snowy day at the office

Comfort

snowy day at the officeIn all my crêpe cake sadness, I overshadowed one great culinary success. The day after my birthday, I came home and just threw together a simple mac and cheese based on a vague craving and no recipe. It was really good, and it was even better leftover for lunch, especially on the seriously snowy day we just had.

I used rainbow chard, which was the only one at the grocery store, but other chard varieties, or any other hearty leafy green, would work well, too. You can also vary the cheeses as you like. I wanted something vegetarian, but I suspect bacon would be amazing in this. Maybe next time.

Blue Chard Shells and Cheese

Blue Chard Shells

  • 1 pound shells, or other short pasta of choice
  • 3 tablespoons unsalted butter
  • ¼ cup flour
  • 1½ cups milk
  • ½ cup heavy cream
  • 8 ounces shredded mozzarella
  • 4 ounces crumbled blue cheese
  • extra virgin olive oil
  • 1 shallot, chopped
  • 1 bunch rainbow chard, stems and leaves separated, washed and chopped
  • salt
  • pepper
  • bread crumbs

Butter a 9-by-13-inch baking dish and set aside. Preheat the oven to 350°F.

Bring a large pot of salted water to a boil. Add the pasta and cook until al dente. Drain.

Meanwhile, heat the butter in a saucepan over medium heat until melted. Add the flour and whisk briskly until smooth. Slowly add the milk and cream (I put them together in a measuring cup), whisking continuously. Lower the heat and continue cooking, whisking constantly, until thickening. Add the mozzarella and blue cheese and cook, whisking frequently, until the cheese melts and the sauce is thick and smooth. Season with salt and pepper.

In the pasta pot or a skillet over medium heat, cook the shallot in a little olive oil until translucent (a minute or two). Add the Swiss chard stems and cook until tender. Add the leaves and cook until wilted. Season with salt and pepper.

Put the pasta in the baking dish. Top with the chard-shallot mixture. Pour the sauce over the top and stir until evenly mixed. Sprinkle the top with a light layer of bread crumbs.

Bake until golden brown and bubbling, about 20 minutes.

Lamy A.L. Joy

The Big 3-1

I celebrated my birthday this past weekend. More precisely, I enjoyed several little celebrations over several days. I told M that I wanted to do three things: go out for Japanese food, bake myself a cake, and play some uninterrupted Skyrim. His reply? “Going big for the 3-1, huh?” I think he was being sarcastic.

In truth, I’ve never been a big birthday bash person. I don’t dislike parties, but I’m not fond of being their focus. It took a fair amount of faking comfort to get through the baby showers last summer. Something about opening all those presents in front of everyone.

Anyway, the festivities started early, thanks to a snow day last week. Since work usually gives the final say around 07:00, the baby and I were already up. I got a shower, saw the happy email, and decided to settle in for a little gaming. Something about snow just makes me want to play Skyrim. Incidentally, is there a mod to remove all the nonessential dragons? Fast-traveling is becoming a major pain. (Yes, I know dragons are basically the point of the game. I’m a scaredy-gamer, and I really just play to collect and craft. Or kill bandits. I can do that.)

baby and socktopus

Japanese food was Saturday’s task, checked off at Hana Japan in Newburyport. We gingerly took Little Bear with us, and, to my shock, he lasted the entire nearly-two-hour dinner without fussing once. He couldn’t seem to get enough of the charming ladies in kimonos, the paper lanterns, the carp streamers hanging from the ceiling. I, on the other hand, could not get enough of the food. Their rendition of nabeyaki udon was different than the one I used to order at Mr. Sushi in Brookline but was still excellent. The noodles were perfectly chewy, the broth was rich, and instead of cracking in an egg, they topped it with slices of tamago, or Japanese omelet. It added a great sweet counter to the savory. I also had agedashi tofu for the first time. I’ve wanted to try the dish for years, but I dragged my feet on making it myself. I can now add it to my repertoire without fear. Deep-fried tofu is wonderful.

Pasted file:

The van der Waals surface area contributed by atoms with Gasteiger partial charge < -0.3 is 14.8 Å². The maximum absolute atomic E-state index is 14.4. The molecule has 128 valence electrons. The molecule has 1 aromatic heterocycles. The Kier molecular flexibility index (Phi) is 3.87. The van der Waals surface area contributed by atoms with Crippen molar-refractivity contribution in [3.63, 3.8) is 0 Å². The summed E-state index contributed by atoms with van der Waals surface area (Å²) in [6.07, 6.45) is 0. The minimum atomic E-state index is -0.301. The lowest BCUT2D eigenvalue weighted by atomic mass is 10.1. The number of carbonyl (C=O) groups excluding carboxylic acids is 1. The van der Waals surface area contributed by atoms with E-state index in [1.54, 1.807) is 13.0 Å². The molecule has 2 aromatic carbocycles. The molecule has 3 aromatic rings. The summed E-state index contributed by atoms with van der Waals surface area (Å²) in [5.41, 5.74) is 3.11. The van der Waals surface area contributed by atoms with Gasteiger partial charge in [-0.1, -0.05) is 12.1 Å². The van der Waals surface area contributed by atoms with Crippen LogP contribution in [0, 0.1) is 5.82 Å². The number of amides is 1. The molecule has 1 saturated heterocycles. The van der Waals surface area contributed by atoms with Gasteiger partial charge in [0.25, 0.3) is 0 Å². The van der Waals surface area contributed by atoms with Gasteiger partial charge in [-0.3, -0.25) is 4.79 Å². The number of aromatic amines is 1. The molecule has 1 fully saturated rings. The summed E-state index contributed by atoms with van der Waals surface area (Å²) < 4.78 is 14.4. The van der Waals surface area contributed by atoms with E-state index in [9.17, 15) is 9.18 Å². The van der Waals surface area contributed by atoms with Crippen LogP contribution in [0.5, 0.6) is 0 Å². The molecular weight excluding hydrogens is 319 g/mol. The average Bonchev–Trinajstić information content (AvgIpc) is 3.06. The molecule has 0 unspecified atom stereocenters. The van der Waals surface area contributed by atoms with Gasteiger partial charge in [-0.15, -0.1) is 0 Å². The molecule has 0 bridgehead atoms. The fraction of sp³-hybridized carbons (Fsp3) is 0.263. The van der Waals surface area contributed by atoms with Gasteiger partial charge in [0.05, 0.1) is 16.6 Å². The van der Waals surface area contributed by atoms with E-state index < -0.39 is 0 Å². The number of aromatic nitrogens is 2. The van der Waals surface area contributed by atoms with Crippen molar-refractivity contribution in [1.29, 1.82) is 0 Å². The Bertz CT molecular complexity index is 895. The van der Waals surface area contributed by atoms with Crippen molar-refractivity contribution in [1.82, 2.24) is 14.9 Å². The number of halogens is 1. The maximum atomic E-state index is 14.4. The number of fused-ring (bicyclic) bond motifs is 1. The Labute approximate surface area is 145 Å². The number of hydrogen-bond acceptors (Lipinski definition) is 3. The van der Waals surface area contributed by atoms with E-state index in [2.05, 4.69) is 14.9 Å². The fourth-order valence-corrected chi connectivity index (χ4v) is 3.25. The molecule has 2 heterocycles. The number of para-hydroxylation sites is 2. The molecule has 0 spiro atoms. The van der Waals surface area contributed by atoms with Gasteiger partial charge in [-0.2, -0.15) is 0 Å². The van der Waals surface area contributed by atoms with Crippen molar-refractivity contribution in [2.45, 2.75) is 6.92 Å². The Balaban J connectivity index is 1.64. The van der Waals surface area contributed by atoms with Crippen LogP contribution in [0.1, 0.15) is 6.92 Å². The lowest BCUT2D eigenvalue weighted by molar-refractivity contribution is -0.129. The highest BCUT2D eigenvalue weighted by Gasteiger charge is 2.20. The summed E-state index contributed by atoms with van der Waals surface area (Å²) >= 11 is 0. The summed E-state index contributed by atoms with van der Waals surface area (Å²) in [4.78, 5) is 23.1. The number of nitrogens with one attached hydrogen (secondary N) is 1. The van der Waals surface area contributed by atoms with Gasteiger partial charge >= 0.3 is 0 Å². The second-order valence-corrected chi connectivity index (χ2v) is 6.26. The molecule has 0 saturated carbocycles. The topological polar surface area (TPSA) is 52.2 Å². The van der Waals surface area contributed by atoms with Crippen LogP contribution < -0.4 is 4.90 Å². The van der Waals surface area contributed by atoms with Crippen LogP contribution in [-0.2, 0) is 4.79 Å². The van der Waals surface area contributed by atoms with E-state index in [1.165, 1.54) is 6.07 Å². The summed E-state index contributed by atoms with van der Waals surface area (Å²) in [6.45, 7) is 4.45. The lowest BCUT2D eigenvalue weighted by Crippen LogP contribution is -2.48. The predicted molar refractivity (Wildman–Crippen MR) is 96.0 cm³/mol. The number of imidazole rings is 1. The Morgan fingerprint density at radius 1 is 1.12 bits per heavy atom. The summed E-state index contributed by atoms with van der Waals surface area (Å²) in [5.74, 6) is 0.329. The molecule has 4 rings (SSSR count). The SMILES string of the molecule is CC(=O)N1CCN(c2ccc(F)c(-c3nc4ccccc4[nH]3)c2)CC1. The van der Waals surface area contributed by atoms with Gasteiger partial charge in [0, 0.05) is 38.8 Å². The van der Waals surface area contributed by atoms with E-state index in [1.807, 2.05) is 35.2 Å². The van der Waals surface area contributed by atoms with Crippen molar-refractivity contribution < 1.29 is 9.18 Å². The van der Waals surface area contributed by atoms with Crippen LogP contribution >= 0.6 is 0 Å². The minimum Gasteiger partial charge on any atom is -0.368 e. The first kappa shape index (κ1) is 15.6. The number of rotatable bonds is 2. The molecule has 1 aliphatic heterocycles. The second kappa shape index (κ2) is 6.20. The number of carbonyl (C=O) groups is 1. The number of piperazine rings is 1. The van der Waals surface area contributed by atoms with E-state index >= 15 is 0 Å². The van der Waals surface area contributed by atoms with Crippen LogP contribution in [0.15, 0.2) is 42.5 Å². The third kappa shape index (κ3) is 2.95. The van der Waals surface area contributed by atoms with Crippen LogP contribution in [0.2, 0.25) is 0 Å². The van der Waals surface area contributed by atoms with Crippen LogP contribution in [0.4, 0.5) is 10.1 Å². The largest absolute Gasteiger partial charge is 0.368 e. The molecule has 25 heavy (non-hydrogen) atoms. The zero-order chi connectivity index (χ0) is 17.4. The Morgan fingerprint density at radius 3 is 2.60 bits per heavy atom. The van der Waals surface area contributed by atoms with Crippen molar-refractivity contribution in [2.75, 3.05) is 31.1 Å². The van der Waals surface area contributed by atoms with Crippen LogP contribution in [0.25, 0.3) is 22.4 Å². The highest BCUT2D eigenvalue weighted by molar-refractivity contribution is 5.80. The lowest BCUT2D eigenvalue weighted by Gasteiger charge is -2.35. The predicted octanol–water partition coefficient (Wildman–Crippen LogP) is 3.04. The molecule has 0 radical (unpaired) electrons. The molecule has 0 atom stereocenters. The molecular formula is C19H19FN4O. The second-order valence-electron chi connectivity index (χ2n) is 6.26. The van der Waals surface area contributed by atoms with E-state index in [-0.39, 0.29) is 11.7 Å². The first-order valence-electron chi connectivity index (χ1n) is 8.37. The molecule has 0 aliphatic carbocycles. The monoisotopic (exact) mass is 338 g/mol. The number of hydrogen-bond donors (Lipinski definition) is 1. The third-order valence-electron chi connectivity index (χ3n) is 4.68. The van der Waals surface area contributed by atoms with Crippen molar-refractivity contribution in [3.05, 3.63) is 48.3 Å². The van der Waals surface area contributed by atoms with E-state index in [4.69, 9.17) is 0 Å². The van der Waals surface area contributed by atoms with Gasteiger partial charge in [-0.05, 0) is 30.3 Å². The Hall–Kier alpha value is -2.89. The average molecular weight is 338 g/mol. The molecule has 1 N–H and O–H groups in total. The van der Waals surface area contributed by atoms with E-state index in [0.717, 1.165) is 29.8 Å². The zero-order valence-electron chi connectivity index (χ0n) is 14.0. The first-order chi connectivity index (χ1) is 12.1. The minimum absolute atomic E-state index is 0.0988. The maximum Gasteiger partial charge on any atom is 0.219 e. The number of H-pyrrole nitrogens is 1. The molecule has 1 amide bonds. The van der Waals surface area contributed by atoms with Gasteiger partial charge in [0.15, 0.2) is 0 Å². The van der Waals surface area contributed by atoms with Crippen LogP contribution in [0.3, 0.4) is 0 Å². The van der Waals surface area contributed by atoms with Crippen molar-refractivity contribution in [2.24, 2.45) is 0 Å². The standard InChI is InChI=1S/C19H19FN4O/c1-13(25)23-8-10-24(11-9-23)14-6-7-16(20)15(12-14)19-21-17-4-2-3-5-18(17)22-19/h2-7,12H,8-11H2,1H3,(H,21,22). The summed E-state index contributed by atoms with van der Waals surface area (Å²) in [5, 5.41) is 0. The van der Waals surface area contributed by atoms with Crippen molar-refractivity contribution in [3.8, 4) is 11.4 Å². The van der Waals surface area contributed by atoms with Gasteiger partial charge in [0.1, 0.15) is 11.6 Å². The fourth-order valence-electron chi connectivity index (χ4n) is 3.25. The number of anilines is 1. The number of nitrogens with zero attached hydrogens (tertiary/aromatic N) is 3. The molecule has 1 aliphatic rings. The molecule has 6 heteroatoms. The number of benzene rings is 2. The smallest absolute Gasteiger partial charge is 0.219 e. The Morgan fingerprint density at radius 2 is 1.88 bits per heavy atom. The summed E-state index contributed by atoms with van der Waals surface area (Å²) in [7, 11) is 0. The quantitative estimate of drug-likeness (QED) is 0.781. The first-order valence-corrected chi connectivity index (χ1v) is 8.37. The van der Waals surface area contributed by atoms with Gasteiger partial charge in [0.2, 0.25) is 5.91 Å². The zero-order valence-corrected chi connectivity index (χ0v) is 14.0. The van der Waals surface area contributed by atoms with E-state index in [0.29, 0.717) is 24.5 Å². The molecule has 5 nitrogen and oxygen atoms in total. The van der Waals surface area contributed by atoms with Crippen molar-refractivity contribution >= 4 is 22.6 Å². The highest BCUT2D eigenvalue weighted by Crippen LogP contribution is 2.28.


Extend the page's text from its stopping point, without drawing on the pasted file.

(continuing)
agedashi tofu at Hana

My present from M arrived earlier than expected. Because I’d asked for it specifically, it wasn’t a surprise like he prefers (and is very good at). But it was eagerly anticipated and joyfully received. I’ve been dabbling more and more in writing, both everyday and decorative, so I asked for my first real fountain pen. This pen works for calligraphy, though I fully intend to use the 1.1 Italic nib I selected for everyday cursive. I chose this pen especially because it includes a converter, and I am mildly obsessed with bottled ink. I also got samples of this ink and this ink. I look forward to spending a messy hour learning how to swap them in.

Lamy A.L. JoyThe last step of my chosen fun was the cake. For some reason, I started getting really particular about baking birthday cakes once M and I moved in together. Except last year, when I prioritized homemade bao, though a blizzard nearly derailed that. Two years ago, I made almond champagne confetti cake. This year, I wanted something green tea and simpler, though you wouldn’t know it from how it turned out. I wanted something made with green tea. In googling, two cakes really stood out: a swiss roll and a mille-crêpes cake. Having never made génoise, I decided the modular style of a crêpe cake might be more forgiving this time. (Silly me.)

On a hunch, I thought chestnut might be really good with green tea. However, all I had on hand was sweetened chestnut spread, and I couldn’t find a pastry cream recipe that used sweet purée. I really didn’t want to try my hand at reducing the sugar when I’d never even made crème patisserie before. So I figured the chestnut spread could be its own component and flavored the pastry cream with white chocolate instead. As happens with a six-month-old in the house, I wound up making the components separately and in advance. I actually assembled the cake on my birthday night.

It was not great.